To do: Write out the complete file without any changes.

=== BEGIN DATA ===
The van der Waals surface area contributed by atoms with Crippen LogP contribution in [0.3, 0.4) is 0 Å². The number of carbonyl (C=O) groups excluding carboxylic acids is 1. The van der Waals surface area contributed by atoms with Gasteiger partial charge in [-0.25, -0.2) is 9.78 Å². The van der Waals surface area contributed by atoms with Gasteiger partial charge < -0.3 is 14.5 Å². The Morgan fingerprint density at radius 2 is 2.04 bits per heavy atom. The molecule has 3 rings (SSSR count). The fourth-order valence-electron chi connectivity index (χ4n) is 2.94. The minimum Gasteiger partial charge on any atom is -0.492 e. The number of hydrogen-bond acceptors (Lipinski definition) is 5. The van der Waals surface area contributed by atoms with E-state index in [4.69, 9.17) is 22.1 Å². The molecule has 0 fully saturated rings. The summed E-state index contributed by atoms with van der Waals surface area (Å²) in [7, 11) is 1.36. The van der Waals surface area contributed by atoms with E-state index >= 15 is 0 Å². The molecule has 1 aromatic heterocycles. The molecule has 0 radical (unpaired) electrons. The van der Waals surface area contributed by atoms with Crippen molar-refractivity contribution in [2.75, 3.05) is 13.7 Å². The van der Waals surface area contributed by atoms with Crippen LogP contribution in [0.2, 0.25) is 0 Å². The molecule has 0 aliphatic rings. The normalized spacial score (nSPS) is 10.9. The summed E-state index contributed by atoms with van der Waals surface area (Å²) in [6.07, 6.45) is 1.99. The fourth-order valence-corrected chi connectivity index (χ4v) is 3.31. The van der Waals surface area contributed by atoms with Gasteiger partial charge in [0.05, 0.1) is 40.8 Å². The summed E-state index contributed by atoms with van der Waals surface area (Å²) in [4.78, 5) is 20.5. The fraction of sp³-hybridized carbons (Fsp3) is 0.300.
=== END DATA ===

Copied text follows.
The van der Waals surface area contributed by atoms with Crippen LogP contribution in [0.3, 0.4) is 0 Å². The number of carbonyl (C=O) groups excluding carboxylic acids is 1. The van der Waals surface area contributed by atoms with Gasteiger partial charge in [-0.25, -0.2) is 9.78 Å². The van der Waals surface area contributed by atoms with Gasteiger partial charge < -0.3 is 14.5 Å². The Morgan fingerprint density at radius 2 is 2.04 bits per heavy atom. The molecule has 3 rings (SSSR count). The fourth-order valence-electron chi connectivity index (χ4n) is 2.94. The minimum Gasteiger partial charge on any atom is -0.492 e. The number of hydrogen-bond acceptors (Lipinski definition) is 5. The van der Waals surface area contributed by atoms with E-state index in [4.69, 9.17) is 22.1 Å². The molecule has 0 fully saturated rings. The summed E-state index contributed by atoms with van der Waals surface area (Å²) in [7, 11) is 1.36. The van der Waals surface area contributed by atoms with E-state index >= 15 is 0 Å². The molecule has 1 aromatic heterocycles. The molecule has 0 radical (unpaired) electrons. The van der Waals surface area contributed by atoms with Crippen molar-refractivity contribution in [2.75, 3.05) is 13.7 Å². The van der Waals surface area contributed by atoms with Crippen LogP contribution in [0.2, 0.25) is 0 Å². The molecule has 0 aliphatic rings. The normalized spacial score (nSPS) is 10.9. The summed E-state index contributed by atoms with van der Waals surface area (Å²) in [6.07, 6.45) is 1.99. The fourth-order valence-corrected chi connectivity index (χ4v) is 3.31. The van der Waals surface area contributed by atoms with Gasteiger partial charge in [0.05, 0.1) is 40.8 Å². The summed E-state index contributed by atoms with van der Waals surface area (Å²) in [4.78, 5) is 20.5. The fraction of sp³-hybridized carbons (Fsp3) is 0.300.